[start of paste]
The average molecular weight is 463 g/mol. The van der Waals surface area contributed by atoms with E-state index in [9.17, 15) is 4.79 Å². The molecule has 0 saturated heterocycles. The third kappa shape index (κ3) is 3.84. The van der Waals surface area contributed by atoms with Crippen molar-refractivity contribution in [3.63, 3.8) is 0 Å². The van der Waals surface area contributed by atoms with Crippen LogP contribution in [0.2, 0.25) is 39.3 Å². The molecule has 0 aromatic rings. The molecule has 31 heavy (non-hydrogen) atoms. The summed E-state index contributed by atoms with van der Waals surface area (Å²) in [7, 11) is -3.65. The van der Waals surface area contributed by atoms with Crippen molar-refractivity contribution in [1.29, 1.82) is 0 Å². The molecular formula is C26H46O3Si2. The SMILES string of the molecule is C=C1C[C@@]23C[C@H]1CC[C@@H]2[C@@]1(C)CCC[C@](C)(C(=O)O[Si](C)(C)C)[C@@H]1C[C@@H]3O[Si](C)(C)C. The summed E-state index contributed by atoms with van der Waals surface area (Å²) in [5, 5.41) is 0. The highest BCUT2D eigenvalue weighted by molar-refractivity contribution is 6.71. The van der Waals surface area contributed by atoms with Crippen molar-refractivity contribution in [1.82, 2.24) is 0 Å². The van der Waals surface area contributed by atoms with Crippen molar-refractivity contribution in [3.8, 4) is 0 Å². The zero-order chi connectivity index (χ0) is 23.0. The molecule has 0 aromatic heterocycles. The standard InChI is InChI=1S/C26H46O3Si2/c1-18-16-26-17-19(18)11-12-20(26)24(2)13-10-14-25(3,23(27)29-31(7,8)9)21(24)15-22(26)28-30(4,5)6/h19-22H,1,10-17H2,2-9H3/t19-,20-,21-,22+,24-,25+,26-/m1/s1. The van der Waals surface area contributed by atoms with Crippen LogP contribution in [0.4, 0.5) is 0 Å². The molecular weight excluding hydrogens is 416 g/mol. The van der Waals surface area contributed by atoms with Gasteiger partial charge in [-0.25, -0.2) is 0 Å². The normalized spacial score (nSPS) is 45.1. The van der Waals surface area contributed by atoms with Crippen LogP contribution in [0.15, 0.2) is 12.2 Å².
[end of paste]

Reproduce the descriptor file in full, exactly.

The average molecular weight is 463 g/mol. The van der Waals surface area contributed by atoms with E-state index in [9.17, 15) is 4.79 Å². The molecule has 0 saturated heterocycles. The third kappa shape index (κ3) is 3.84. The van der Waals surface area contributed by atoms with Crippen molar-refractivity contribution in [3.63, 3.8) is 0 Å². The van der Waals surface area contributed by atoms with Crippen LogP contribution in [0.2, 0.25) is 39.3 Å². The molecule has 0 aromatic rings. The molecule has 31 heavy (non-hydrogen) atoms. The summed E-state index contributed by atoms with van der Waals surface area (Å²) in [7, 11) is -3.65. The van der Waals surface area contributed by atoms with Crippen molar-refractivity contribution in [1.29, 1.82) is 0 Å². The molecular formula is C26H46O3Si2. The SMILES string of the molecule is C=C1C[C@@]23C[C@H]1CC[C@@H]2[C@@]1(C)CCC[C@](C)(C(=O)O[Si](C)(C)C)[C@@H]1C[C@@H]3O[Si](C)(C)C. The summed E-state index contributed by atoms with van der Waals surface area (Å²) in [5, 5.41) is 0. The highest BCUT2D eigenvalue weighted by molar-refractivity contribution is 6.71. The van der Waals surface area contributed by atoms with Crippen molar-refractivity contribution in [1.82, 2.24) is 0 Å². The van der Waals surface area contributed by atoms with Crippen molar-refractivity contribution in [3.8, 4) is 0 Å². The zero-order chi connectivity index (χ0) is 23.0. The molecule has 0 aromatic heterocycles. The standard InChI is InChI=1S/C26H46O3Si2/c1-18-16-26-17-19(18)11-12-20(26)24(2)13-10-14-25(3,23(27)29-31(7,8)9)21(24)15-22(26)28-30(4,5)6/h19-22H,1,10-17H2,2-9H3/t19-,20-,21-,22+,24-,25+,26-/m1/s1. The van der Waals surface area contributed by atoms with Crippen LogP contribution in [0.4, 0.5) is 0 Å². The molecular weight excluding hydrogens is 416 g/mol. The van der Waals surface area contributed by atoms with Gasteiger partial charge in [-0.25, -0.2) is 0 Å². The normalized spacial score (nSPS) is 45.1. The van der Waals surface area contributed by atoms with Crippen LogP contribution in [0.15, 0.2) is 12.2 Å².